Dungeon Siege III review: Obsidian's take on Dungeon Siege is a game changer, and not in a good way.
Dungeon Siege III is here and man, the game done changed. For those who don't remember, this is the series that took the Diablo II loot obsession and stirred in eight character parties. The result was a heady mixture, available only on PC. DS III represents a huge departure. It's a multiplatform release that takes its queues from Mass Effect and beat 'em up RPGs like X-Men: Legends. Sadly, strong combat and a newfound focus on story can't overshadow boring loot and a botched co-op mode.
It's important to note the changing of the guard that took place between 2005's Dungeon Siege II and the current incarnation. Chris Taylor, founder of Gas Powered games, creator of DS and the RTS ground-breaker Total Annihilation, sold his hack 'n slash franchise to Obsidian Entertainment. Not a bad choice, Obsidian has a good track record with other people's properties: Neverwinter Nights 2 and the seminal Knights of the Old Republic II. Given that, it really makes you wonder what happened here. Obsidian either didn't get what people liked about Dungeon Siege, or didn't care.
Is DS III a truthful attempt at "updating" the Dungeon Siege franchise, or did Obsidian just slap the name on some action RPG they had lying around? It's hard to tell since the game is full of modern RPG hallmarks, but lacks the series' most beloved feature: phat loot. Instead we have Mass Effect's interactive dialog and World of Warcraft style talent trees. While flat writing and graphics make the dialog choices a snooze, the talent trees have great depth. They'd be a welcome addition if they didn't feel like a replacement for the compelling weapons and gear the series usually sports. Sure, there are plenty of swords and helmets to grab, but they look identical in your inventory and make almost no difference on your character model.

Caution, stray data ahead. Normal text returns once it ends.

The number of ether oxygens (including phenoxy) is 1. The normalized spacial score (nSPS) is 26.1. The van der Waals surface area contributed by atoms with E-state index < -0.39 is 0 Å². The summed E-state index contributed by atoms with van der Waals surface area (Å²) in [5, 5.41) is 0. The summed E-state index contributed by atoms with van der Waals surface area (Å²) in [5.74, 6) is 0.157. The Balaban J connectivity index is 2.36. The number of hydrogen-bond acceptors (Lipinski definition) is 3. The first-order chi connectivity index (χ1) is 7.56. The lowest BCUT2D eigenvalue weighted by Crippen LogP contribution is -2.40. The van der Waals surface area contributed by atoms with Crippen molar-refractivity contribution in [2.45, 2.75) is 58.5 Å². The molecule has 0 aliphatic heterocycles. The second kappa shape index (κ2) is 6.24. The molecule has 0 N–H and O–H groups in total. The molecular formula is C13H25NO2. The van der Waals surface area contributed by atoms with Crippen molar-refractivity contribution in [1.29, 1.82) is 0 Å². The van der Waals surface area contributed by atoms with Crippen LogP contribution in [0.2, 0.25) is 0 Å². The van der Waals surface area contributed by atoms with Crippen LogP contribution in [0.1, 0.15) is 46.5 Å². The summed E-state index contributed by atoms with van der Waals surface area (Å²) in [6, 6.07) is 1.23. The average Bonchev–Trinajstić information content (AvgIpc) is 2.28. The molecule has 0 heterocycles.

DS III's most damning failure is its co-op mode. If you join someone's game you can't import a character. Any items, gold, or XP you gain will be lost once you drop out. While it's fun to jump into a high level game and have a bunch of talent points to spend, picking up loot you can't keep begins to feel like indentured servitude. Lack of persistent multiplayer characters robs the game of immeasurable replay value. Once you've worked through all of DS III's levels as a character or two, there's no incentive to play again.